Today’s use of artificial intelligence and machine learning ranges from fighting bias to organizing your Netflix watchlist. Just about every industry is using these technologies, and companies are exploring how to apply them to their business processes.
Even a 168-year-old insurance company is taking action. In July 2020, Travelers announced it wanted to fill 500 technology jobs — many of them AI-related — by the end of the year.
“We know that we’re not the only ones,” said Mojgan Lefebvre, executive vice president and chief technology and operations officer at Travelers Insurance. “These are the areas that everybody is really clambering toward recruiting for.”
Lefebvre shared the insurance company’s hiring strategy at the virtual MIT Sloan CIO Symposium, where she was joined by Claus Jensen, then chief digital officer and chief technology officer at Memorial Sloan Kettering Cancer Center. Jensen is now chief innovation officer at health care company Teladoc.
Here’s a closer look at how both tech executives are modernizing their hiring processes to reflect a reprioritization of skills and the evolving competitive marketplace for engineers.
A focus on soft skills and asking the right questions
Traditionally, when a company is hiring engineering talent it might ask about a candidate’s technical skills, but Jensen said that’s not the right question.
“I think the more interesting question is: What’s your mindset?” he said. “How do you think about a problem?”
In the past, soft skills were a secondary thing when it came to hiring, an “also want,” he said.
But now he tries to determine whether an engineering or tech candidate has an affinity for learning, if they’ll work well with others, and whether they’ll make innovation a part of their day job.
“Health care is complex, and innovation in health care is not something you can do on the side, it has to be integral to all discussions and work efforts,” Jensen said in a follow-up interview.
The last thing Jensen suggests bringing up with a potential hire is something along the lines of: What question haven’t I asked that you wish I would ask?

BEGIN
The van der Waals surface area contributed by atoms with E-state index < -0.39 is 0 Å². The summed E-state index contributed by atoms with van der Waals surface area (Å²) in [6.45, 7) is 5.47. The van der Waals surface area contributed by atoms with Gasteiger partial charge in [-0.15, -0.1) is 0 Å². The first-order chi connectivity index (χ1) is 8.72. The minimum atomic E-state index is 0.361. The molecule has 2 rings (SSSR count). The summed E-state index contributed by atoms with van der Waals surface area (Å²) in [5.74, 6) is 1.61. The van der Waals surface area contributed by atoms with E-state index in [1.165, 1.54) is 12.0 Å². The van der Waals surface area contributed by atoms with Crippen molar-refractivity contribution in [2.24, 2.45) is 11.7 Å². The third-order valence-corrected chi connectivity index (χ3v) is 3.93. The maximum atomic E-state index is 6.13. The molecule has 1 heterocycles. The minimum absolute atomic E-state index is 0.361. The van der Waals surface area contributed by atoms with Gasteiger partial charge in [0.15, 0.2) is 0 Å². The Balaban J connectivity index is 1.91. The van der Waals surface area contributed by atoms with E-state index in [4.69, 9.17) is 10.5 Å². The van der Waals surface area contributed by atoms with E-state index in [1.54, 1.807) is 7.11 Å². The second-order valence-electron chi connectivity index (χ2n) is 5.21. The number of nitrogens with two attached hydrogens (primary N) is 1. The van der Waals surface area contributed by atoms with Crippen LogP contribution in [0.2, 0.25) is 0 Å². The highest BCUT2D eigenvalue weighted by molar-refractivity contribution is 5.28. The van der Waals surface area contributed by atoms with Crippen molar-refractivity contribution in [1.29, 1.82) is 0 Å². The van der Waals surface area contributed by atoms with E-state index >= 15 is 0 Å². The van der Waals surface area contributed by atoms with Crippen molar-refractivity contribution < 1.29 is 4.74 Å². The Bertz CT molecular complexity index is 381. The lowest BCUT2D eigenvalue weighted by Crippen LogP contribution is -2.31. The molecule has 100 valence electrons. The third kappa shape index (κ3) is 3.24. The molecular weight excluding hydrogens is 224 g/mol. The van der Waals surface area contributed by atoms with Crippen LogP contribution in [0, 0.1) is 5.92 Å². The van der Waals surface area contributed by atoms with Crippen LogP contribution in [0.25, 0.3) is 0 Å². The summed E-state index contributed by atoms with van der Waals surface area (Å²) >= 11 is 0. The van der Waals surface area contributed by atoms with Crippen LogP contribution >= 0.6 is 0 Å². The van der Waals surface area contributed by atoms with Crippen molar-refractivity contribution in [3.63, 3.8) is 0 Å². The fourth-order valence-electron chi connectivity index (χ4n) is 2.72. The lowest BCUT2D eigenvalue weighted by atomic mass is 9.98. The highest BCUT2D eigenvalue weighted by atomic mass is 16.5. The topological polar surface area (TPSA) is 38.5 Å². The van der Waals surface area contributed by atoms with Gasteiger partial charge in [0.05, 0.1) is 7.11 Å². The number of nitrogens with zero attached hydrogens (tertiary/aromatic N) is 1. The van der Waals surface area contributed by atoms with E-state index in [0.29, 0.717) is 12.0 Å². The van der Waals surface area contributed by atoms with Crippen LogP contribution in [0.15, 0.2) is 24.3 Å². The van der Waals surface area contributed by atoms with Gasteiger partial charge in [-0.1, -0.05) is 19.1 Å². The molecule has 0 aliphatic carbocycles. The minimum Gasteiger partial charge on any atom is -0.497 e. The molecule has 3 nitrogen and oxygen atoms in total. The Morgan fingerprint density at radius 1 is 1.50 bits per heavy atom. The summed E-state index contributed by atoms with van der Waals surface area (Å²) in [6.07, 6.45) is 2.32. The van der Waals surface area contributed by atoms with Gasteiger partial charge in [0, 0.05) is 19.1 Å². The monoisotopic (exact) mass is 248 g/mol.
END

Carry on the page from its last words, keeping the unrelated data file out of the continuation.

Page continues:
The candidate’s answer is telling, he said, especially if they say there’s nothing left to question.
“That basically tells you that they’re checking the boxes but are not necessarily the kind of person who will look for an iterative approach to a problem, because they would have picked up the gauntlet and given me a different answer than ‘You’ve asked all the questions,’” Jensen said during the symposium.
Updated interviews, and engineers on the hiring team
Data has been the core of Travelers’ success as an insurance company since its founding in 1853.
“We don’t manufacture anything. Every decision as it relates to risk is based on data,” Lefebvre said. “What has changed now is that it’s not just risk expertise that we’re focused on any more — segmentation, pricing, things like that — the digital natives have set expectations for everyone.”
Customers and insurance agents expect Travelers to use data and technology in every facet of business. For example, the company developed an early severity predictive model to identify injured workers who may be susceptible to opioid addiction. That allows Travelers and employers to intervene with a treatment plan that gets the worker safely back to work, while saving health care costs and reducing workers' compensation loss.
That’s why the company is focused on bringing in data engineers, Lefebvre said, whether that’s building a solution or integrating it. But tech workers with deep skill sets are in demand.
To help bring in that skilled engineering talent, Travelers has a standardized interview process that has a behavioral and technical side. Similar to Jensen’s goal of finding out who a candidate is beyond their technical skills, Travelers will ask a candidate about a situation or problem, and then have that person explain to the hiring manager how they would address it.
“The more specific they are the more you can learn from that,” Lefebvre said.
Some of the company’s engineers have also been recruited to serve on the interviewing teams, Lefebvre said. That allows prospective employees, for example, to get to know a potential team manager. Lefebvre said in the past there were situations where the first time a manager would meet a candidate would be after the candidate joined the manager’s team.
A refocused hiring process and new growth opportunities
Jensen said the cancer center cut the number of interviews it conducts with candidates to speed up hiring. And they keep a close eye on the hiring market.
“Good engineers have choice on where to work, and if your ‘talent competition’ does things in a leaner and more effective fashion, that right out of the gate makes it harder for you to hire the right people,” Jensen said in a follow-up interview. “Not to mention it often leads to a lot of wasted effort.”
The center also expanded career opportunities for engineers who might not want to manage others. The expanded promotion is called “distinguished technologist.” It shows tech candidates who might not want to be people managers that there is still room for growth and opportunity on an individual career level.
“What we are looking for is sustained technical leadership that amplifies impact through a commitment to growing technical talent and sharing technical lessons learned,” Jensen said.